BenevolentAI and charities to seek macular degeneration cure

BenevolentAI and a group of UK sight loss charities have launched a new partnership to use the firm’s AI-powered drug discovery to find treatments and a potential cure for age-related macular degeneration (AMD), the leading cause of blindness in developed countries.

The four UK charities, Blind Veterans UK, Fight for Sight, the Macular Society and Scottish War Blinded have formed Action Against AMD (AAA) to increase the funding for research into the condition, and specifically to help develop an intervention that stops people losing their sight from AMD.

BenevolentAI will use its proprietary technology platform to review and understand the millions of scientific papers, clinical trials information, images, formulas, patents and additional data sets relating to AMD. The AI will then conduct complex reasoning to create a new understanding of the disease, learn, explore, create and translate what it has learnt from this vast volume of information to pinpoint important research areas, plus possible ways of preventing AMD and potential treatments.

AMD is the main cause of sight loss in developed countries and the third-biggest worldwide. In the UK more than 600,000 have late-stage AMD and this is set to double by 2050 as people live longer. Many more older people have early AMD that does not yet affect their sight, so finding ways to detect and treat the disease before it causes sight loss is vital.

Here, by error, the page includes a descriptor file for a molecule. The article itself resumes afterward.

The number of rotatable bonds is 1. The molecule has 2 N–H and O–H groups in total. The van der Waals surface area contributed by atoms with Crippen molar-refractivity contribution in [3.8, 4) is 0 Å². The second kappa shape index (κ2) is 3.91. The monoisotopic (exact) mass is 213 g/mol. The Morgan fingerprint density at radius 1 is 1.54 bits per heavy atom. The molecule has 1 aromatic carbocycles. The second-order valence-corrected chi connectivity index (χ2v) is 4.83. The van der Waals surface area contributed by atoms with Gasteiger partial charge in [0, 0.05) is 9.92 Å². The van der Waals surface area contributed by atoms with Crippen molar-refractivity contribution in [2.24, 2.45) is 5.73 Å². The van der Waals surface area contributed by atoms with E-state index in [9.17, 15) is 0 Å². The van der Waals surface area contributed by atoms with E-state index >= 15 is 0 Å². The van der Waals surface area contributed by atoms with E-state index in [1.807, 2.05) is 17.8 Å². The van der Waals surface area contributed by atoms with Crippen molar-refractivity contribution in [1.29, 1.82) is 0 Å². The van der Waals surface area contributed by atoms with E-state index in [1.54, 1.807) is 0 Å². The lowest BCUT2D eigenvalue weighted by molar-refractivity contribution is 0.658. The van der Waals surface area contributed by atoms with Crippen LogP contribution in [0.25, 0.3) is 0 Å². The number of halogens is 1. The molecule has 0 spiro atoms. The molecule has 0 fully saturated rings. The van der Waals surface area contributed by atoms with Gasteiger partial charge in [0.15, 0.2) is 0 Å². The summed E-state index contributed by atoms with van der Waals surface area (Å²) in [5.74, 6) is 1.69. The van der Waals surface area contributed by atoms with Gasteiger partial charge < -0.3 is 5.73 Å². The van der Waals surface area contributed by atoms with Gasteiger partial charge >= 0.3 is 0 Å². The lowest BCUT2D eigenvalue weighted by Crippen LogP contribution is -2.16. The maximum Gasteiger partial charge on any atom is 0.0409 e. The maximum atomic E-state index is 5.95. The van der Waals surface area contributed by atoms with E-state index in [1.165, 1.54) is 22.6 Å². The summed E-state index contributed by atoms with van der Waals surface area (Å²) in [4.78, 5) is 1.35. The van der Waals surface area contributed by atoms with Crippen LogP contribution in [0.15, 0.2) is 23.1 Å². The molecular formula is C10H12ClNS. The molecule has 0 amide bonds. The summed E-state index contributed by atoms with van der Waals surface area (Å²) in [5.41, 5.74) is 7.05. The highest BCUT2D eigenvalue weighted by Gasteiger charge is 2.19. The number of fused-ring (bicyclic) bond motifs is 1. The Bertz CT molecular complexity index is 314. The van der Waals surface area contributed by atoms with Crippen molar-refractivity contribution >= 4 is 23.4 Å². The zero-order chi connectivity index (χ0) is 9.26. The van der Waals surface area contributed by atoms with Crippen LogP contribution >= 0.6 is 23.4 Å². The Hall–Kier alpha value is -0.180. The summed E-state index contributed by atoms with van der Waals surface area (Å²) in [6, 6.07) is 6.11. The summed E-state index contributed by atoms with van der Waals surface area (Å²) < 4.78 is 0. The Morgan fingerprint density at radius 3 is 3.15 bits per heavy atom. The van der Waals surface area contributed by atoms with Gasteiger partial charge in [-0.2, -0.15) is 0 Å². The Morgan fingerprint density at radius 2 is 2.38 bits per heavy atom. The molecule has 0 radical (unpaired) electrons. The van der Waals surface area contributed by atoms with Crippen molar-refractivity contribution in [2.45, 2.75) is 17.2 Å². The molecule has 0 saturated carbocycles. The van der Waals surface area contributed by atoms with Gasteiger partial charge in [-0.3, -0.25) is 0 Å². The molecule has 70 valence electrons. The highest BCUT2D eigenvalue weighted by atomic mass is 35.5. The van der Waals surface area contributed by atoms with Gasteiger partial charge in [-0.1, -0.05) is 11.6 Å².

Jackie Hunter

Dr Jackie Hunter, CEO BenevolentBio, the bioscience subsidiary of BenevolentAI that focuses on accelerating drug discovery and development, commented: “BenevolentAI’s deep learning linguistic models, knowledge graph and algorithms will be applied to create a better understanding of AMD, generate new insights and identify promising new research areas for treating this devastating condition.”

AAA Chair, Rob Bryan, said: “AI offers an exciting new way to approach medical research. We must find new treatments for AMD because it will affect tens of millions of older people across the world in the coming decades. We are delighted to be collaborating with BAI on this ground-breaking project.”

The early diagnosis and treatment of AMD is essential for reducing the risk of severe vision loss. By 2020, it is predicted that almost 700,000 people will have late-stage AMD in the UK.

Dr Hunter addressed the need for action by saying, “BenevolentAI accelerates scientific discovery to tackle some of the largest and most pressing challenges in medicine. AMD is one such challenge. We are delighted to partner with AAA to generate new ideas in AMD that have the potential to deliver new medicines to a vast number patients.”

The latest news illustrates BenevolentAI’s drive to become a fully-fledged AI-enabled biotech. Last month the company announced it had acquired a drug discovery and development facility on the Babraham Research Campus in Cambridge, UK and last year poached Ian Churcher, from GlaxoSmithKline to be its vice president of drug discovery.

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